In the meantime, reducing barriers to effective CPAP use can mean going in for another fitting, Colon says, as an ill-fitting mask can be the culprit. “There are cloth masks, and when it comes to fittings there are both full face masks and nasal masks,” he says. Nasal masks give more effective treatment, he says, but some need full face masks if they sleep with their mouth wide open. In addition, some medications can be paired with CPAP machines, such as sleep aids, though he says it can be a “slippery slope” to becoming dependent on medication, such as Ambien. One patient, he said, became addicted to the medicine but still didn’t see improvement with CPAP adherence.
Colon recommends a go-to tip that has helped some patients, which is to wear the machine a bit before trying to fall asleep to become more accustomed to it. “We found the more time they have it on while they’re awake, the more acclimated that they become, the more used to it to have it on their face they become, and they stop realizing that it’s on at night and then taking it off.”
Innovations Hoping to Make CPAP Use Easier for Patients
Some brands have made it their mission to solve problems related to CPAP adherence, from those pesky and painful red marks leading to too many questions at work the next day, to leaking from the machine decreasing efficacy. Here are a few making waves in the CPAP compliance industry.
- Keeps CPAP mask in place and the patient comfortable
- Founder Scott Davis says the products help reduce positioning variables that reduce adherence. They also accommodate the CPAP masks and reduce bumping, slipping and resulting leaks. The tether is used to hold the hose and reduce hose drop.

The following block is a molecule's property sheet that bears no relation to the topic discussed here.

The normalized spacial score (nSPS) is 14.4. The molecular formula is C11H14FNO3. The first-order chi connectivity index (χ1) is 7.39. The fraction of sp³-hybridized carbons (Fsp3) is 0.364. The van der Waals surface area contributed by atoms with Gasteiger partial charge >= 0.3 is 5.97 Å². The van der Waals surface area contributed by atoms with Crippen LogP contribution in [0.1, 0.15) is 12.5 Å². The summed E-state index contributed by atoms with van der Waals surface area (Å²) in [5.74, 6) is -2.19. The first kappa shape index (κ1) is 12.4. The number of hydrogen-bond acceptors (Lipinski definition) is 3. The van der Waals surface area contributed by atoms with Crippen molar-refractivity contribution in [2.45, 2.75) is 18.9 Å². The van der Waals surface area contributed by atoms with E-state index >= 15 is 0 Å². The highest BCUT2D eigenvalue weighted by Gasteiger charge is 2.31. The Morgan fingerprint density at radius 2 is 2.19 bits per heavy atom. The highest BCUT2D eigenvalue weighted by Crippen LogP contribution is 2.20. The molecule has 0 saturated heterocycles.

Pad A Cheek: Strap Pad Original Cotton
- Make headgear more comfortable and prevent strap marks on the face
- Provides multiple types of padding, inspired by one the founder’s OSA journey and her sewing savviness, which she uses to make custom products to solve OSA related issues.
NozeSeal: NozeSeal 30-day supply
- Improves CPAP efficacy and comfort, sometimes eliminating the need for headgear
- Reduces leads, and testimonials note their machine stays securely in position
Pur-Sleep: Basic Starter Pack – CPAP Desensitization
- Helps patients get adjusted to CPAP machines. Features aromatherapy, eliminating the “new car smell” of the CPAP
- Uses desensitization processes through olfactory sensors, helping the mind calm down, and refocusing the mind on the smell, not the machine.
Silent Night: CPAP Mask Liner
- Reduces air leaks and improves comfort
- Antibacterial fabric prevents odor-causing bacteria, helping the mask stay cleaner and claiming to reduce cleaning time.
Before trying any of these add-ons, Sleepopolis advises that you speak to your doctor.